Prison Was A Serious Punishment For Crime

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Prisons were virtually non-existent before the 1700’s because prison was not considered a serious punishment for crime. Instead, the government imprisoned those who were awaiting trial where they would receive a more appropriate punishment. Many punishments at the time included branding, extreme fines, whipping, and the death penalty or capital punishment. Most offenders when caught, received their punishment in public. This was done to try and discourage criminal activity and falls under the theory of deterrence.
It is difficult to pin an exact date on when the general beginning of imprisonment as punishment for crime was started. However, it is known that at the beginning of the eighteenth century imprisonment was unusual except when applied to religious or political offenders. The eighteenth century was the time of transition from corporal punishment to imprisonment and although the most rapid time of change was after 1775, the general movement was in progress throughout the entire period.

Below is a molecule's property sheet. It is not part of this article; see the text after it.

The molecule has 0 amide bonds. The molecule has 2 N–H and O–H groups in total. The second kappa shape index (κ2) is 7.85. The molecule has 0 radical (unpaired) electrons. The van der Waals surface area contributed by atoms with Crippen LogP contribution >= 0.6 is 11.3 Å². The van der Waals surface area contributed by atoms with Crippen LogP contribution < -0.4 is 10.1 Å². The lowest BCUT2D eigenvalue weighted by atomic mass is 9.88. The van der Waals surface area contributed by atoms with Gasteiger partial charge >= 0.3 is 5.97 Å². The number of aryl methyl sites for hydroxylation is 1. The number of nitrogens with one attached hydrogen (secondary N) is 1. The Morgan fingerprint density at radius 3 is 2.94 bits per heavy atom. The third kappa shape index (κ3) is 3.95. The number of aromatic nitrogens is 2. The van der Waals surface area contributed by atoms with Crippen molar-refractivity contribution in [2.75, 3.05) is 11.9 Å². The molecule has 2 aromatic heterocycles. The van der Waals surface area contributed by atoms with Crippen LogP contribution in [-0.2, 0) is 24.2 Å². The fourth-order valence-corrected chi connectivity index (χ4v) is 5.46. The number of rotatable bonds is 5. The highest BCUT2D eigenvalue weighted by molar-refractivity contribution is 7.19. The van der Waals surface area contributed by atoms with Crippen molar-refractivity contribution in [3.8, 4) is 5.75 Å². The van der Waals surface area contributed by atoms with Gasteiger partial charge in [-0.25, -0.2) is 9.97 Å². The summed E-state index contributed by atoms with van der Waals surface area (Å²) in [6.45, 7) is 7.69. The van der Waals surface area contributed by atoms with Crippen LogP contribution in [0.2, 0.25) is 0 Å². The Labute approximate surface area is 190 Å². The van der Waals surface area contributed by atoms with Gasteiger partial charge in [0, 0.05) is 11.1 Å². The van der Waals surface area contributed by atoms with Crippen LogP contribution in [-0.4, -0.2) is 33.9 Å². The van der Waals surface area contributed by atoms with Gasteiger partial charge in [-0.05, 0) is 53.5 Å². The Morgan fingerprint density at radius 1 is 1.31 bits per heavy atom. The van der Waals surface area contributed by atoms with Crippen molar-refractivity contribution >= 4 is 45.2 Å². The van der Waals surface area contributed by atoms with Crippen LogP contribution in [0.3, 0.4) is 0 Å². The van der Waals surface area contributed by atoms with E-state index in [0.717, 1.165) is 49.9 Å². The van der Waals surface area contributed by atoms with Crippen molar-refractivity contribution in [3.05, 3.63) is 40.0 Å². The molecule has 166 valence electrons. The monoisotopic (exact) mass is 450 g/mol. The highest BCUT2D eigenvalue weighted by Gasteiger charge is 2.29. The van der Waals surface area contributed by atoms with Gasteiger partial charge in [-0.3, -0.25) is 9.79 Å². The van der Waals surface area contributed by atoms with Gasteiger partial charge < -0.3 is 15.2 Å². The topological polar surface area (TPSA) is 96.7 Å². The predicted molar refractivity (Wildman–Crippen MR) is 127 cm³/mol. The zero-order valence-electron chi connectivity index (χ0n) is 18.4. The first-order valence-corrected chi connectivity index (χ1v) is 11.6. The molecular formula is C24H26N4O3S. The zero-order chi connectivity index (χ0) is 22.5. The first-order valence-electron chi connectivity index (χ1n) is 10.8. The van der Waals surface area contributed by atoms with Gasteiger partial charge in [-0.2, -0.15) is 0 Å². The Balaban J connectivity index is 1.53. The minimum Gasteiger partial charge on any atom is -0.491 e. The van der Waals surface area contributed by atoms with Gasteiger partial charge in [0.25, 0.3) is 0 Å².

Early prisons were not what they are today. They were dark, dirty, overcrowded, and unhygienic. There was no separation for prisoners when they were locked up so this meant that men, women and children, plus dangerous criminals, debtors and the clinically insane could all be together. British reformer John Howard toured Europe to observe prison conditions. His book, the State of the Prisons in England and Wales, influenced the passage of a law that led to the construction of the first
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